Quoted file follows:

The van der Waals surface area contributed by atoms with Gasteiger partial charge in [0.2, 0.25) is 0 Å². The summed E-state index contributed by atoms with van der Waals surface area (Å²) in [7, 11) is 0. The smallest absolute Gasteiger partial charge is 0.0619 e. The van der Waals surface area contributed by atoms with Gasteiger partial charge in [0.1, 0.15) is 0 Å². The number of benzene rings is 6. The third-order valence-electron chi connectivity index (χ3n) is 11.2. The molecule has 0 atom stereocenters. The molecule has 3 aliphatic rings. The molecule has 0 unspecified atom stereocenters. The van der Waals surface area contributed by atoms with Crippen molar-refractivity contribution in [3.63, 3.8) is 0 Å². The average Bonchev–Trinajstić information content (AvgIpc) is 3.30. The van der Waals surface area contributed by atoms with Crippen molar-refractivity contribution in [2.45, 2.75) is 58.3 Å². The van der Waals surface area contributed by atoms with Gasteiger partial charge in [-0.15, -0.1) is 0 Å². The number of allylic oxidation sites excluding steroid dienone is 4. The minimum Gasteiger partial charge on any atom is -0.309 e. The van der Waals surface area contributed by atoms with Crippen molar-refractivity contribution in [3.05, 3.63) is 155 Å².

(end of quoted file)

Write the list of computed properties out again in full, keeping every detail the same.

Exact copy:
The van der Waals surface area contributed by atoms with Gasteiger partial charge in [0.2, 0.25) is 0 Å². The summed E-state index contributed by atoms with van der Waals surface area (Å²) in [7, 11) is 0. The smallest absolute Gasteiger partial charge is 0.0619 e. The van der Waals surface area contributed by atoms with Gasteiger partial charge in [0.1, 0.15) is 0 Å². The number of benzene rings is 6. The third-order valence-electron chi connectivity index (χ3n) is 11.2. The molecule has 0 atom stereocenters. The molecule has 3 aliphatic rings. The molecule has 0 unspecified atom stereocenters. The van der Waals surface area contributed by atoms with Crippen molar-refractivity contribution in [3.63, 3.8) is 0 Å². The average Bonchev–Trinajstić information content (AvgIpc) is 3.30. The van der Waals surface area contributed by atoms with Crippen molar-refractivity contribution in [2.45, 2.75) is 58.3 Å². The van der Waals surface area contributed by atoms with Gasteiger partial charge in [-0.15, -0.1) is 0 Å². The number of allylic oxidation sites excluding steroid dienone is 4. The minimum Gasteiger partial charge on any atom is -0.309 e. The van der Waals surface area contributed by atoms with Crippen molar-refractivity contribution in [3.05, 3.63) is 155 Å².